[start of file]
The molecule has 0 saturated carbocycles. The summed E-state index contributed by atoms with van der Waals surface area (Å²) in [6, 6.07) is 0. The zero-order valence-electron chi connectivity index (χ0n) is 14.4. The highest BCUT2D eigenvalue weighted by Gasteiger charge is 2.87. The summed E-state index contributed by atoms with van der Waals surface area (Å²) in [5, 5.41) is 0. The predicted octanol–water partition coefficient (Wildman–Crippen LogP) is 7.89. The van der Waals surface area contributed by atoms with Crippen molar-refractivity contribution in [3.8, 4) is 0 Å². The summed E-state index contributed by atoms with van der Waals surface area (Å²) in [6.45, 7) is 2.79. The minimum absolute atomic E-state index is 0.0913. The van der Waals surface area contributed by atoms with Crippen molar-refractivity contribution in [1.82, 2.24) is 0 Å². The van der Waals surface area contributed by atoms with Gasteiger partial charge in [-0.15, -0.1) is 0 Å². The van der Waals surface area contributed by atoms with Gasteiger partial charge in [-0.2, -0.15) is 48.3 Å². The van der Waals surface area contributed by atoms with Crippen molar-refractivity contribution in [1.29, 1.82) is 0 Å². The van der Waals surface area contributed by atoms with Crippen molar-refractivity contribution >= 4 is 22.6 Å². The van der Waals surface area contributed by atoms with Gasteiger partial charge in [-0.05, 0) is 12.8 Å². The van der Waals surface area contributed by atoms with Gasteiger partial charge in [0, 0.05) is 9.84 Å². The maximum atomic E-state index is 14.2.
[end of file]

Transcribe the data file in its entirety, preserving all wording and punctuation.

The molecule has 0 saturated carbocycles. The summed E-state index contributed by atoms with van der Waals surface area (Å²) in [6, 6.07) is 0. The zero-order valence-electron chi connectivity index (χ0n) is 14.4. The highest BCUT2D eigenvalue weighted by Gasteiger charge is 2.87. The summed E-state index contributed by atoms with van der Waals surface area (Å²) in [5, 5.41) is 0. The predicted octanol–water partition coefficient (Wildman–Crippen LogP) is 7.89. The van der Waals surface area contributed by atoms with Crippen molar-refractivity contribution in [3.8, 4) is 0 Å². The summed E-state index contributed by atoms with van der Waals surface area (Å²) in [6.45, 7) is 2.79. The minimum absolute atomic E-state index is 0.0913. The van der Waals surface area contributed by atoms with Crippen molar-refractivity contribution in [1.82, 2.24) is 0 Å². The van der Waals surface area contributed by atoms with Gasteiger partial charge in [-0.15, -0.1) is 0 Å². The van der Waals surface area contributed by atoms with Gasteiger partial charge in [-0.2, -0.15) is 48.3 Å². The van der Waals surface area contributed by atoms with Crippen molar-refractivity contribution in [1.29, 1.82) is 0 Å². The van der Waals surface area contributed by atoms with Crippen molar-refractivity contribution >= 4 is 22.6 Å². The van der Waals surface area contributed by atoms with Gasteiger partial charge in [-0.05, 0) is 12.8 Å². The van der Waals surface area contributed by atoms with Gasteiger partial charge in [0, 0.05) is 9.84 Å². The maximum atomic E-state index is 14.2.